Wednesday, 1 June 2011

Mayfly on the Ure

I am told that the Ure doesnt have much of a mayfly hatch,, Well I beg to differ.  There is a cracking hatch going on at the moment.  Due to various reasons my fishing activities have been curtailed this week due to dodgy health .  But the significant other half gave me permission to venture forth today well she did drive.  God bless those fishermans wives out there,.. Anyway I went to the Ure today and even though it was blowing fairly briskly today the river was at her magnificent best.  The kingfishers and wagtails were out in force and I was serenaded by a curlew, surely there is no more plaintiff sound than its call. 

Best fish of the day

A typical Ure brownie

After parking and having a cuppa I inspected  the river it looked beautiful with an abundant mayfly hatch in progress.   I fished for about 5 hours and landed many fish .  They were rising to the mayfly and seemed to be taking anything. There were fish leaping out of the river taking the spinners and others were just lazily mopping up the spent fly in the back eddies,  The mayfly hatch is well under way now and now the wind has dropped the fish are taking them instead of them been blown across the fields.

The river is at its summer level now

It was a day when bad anglers become good and good anglers can get bored ,  perhaps thats a little harsh but it does make one ask yourself what exactly is a good days fishing.
Surely it is simply not measured by the size of the bag?,  There are days when I hanker for the free rising fish that the mayfly brings but to have such abundance all the time? I think it would ruin us.  To me a good day is a few fish , but the fish must have come from endeavour and outwitting them.. Perhaps that is why I Love the challenge that river fishing for wild trout gives us..  Anyway it was a beautiful day and it gave me some lovely fish ,  Lets hope my next trip out is as good.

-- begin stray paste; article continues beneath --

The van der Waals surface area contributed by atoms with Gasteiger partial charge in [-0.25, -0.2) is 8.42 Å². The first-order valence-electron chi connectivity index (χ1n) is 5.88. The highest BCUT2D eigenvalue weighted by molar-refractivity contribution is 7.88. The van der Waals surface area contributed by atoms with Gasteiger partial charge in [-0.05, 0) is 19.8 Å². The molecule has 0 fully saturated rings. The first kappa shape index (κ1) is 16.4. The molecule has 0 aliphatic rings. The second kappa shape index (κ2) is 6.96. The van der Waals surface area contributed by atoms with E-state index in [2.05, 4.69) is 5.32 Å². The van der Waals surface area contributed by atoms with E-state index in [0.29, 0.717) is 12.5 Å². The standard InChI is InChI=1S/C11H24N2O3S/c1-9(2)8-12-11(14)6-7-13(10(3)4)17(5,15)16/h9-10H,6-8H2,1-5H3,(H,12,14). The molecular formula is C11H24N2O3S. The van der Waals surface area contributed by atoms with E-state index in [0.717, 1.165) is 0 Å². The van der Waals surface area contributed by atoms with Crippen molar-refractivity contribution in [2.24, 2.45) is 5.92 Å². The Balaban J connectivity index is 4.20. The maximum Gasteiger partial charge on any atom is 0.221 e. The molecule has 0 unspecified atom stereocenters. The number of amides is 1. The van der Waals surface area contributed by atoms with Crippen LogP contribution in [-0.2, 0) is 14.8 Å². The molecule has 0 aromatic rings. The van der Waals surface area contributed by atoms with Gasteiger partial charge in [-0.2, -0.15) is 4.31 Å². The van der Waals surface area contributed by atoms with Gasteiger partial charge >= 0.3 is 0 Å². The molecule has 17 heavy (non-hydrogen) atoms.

The fly that did the deed looking well chewed

Most of the fish that I caught were taking spinners , however the big battle scarred fish was taking spent flies tight under the bank.  Its fascinating studying the rise forms of feeding fish.  Its something that I have taken much more notice of in the last few years.  Well the big brownie in the top picture was positioned in a little back eddy tight under the bank and he was taking spent flies that were drifting into the eddy.  The disturbance he made was very small but you could definately see his big old neb just breaking the surface.   A book I picked up a while ago has been a fascinating read on this very subject and can recomend it. " in the ring of the rise " by Marinaro.. 

Today was a day when everyone wanted a bit of action

Mill pool,,,,